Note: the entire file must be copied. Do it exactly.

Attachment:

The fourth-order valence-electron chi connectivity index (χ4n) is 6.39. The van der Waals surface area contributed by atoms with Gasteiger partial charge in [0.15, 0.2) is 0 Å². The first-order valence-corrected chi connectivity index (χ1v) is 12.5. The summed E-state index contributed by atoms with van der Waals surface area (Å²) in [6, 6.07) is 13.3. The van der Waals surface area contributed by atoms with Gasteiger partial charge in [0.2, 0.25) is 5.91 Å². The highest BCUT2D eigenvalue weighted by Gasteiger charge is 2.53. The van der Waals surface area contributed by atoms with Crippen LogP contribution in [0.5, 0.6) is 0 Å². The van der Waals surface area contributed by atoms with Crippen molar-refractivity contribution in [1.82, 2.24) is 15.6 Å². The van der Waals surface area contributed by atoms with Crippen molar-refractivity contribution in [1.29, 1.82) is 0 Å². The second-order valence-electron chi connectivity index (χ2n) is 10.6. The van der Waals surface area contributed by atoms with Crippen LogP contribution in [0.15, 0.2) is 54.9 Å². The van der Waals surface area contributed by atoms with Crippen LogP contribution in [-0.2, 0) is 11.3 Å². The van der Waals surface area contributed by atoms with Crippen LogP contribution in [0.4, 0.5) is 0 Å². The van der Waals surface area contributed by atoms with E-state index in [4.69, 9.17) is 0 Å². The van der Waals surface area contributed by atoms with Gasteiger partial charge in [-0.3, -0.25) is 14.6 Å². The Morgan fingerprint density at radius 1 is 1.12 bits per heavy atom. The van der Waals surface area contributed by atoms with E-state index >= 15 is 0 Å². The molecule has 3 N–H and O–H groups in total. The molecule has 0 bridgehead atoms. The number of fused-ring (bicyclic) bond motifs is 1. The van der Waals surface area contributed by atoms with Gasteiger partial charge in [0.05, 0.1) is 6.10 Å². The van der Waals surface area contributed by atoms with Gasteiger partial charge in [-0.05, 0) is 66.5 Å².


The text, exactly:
The fourth-order valence-electron chi connectivity index (χ4n) is 6.39. The van der Waals surface area contributed by atoms with Gasteiger partial charge in [0.15, 0.2) is 0 Å². The first-order valence-corrected chi connectivity index (χ1v) is 12.5. The summed E-state index contributed by atoms with van der Waals surface area (Å²) in [6, 6.07) is 13.3. The van der Waals surface area contributed by atoms with Gasteiger partial charge in [0.2, 0.25) is 5.91 Å². The highest BCUT2D eigenvalue weighted by Gasteiger charge is 2.53. The van der Waals surface area contributed by atoms with Crippen LogP contribution in [0.5, 0.6) is 0 Å². The van der Waals surface area contributed by atoms with Crippen molar-refractivity contribution in [1.82, 2.24) is 15.6 Å². The van der Waals surface area contributed by atoms with Crippen molar-refractivity contribution in [1.29, 1.82) is 0 Å². The second-order valence-electron chi connectivity index (χ2n) is 10.6. The van der Waals surface area contributed by atoms with Crippen LogP contribution in [0.15, 0.2) is 54.9 Å². The van der Waals surface area contributed by atoms with Crippen LogP contribution in [-0.2, 0) is 11.3 Å². The van der Waals surface area contributed by atoms with Crippen LogP contribution in [0.4, 0.5) is 0 Å². The van der Waals surface area contributed by atoms with E-state index in [4.69, 9.17) is 0 Å². The van der Waals surface area contributed by atoms with Gasteiger partial charge in [-0.3, -0.25) is 14.6 Å². The Morgan fingerprint density at radius 1 is 1.12 bits per heavy atom. The van der Waals surface area contributed by atoms with E-state index >= 15 is 0 Å². The molecule has 3 N–H and O–H groups in total. The molecule has 0 bridgehead atoms. The number of fused-ring (bicyclic) bond motifs is 1. The van der Waals surface area contributed by atoms with Gasteiger partial charge in [0.05, 0.1) is 6.10 Å². The van der Waals surface area contributed by atoms with Gasteiger partial charge in [-0.05, 0) is 66.5 Å².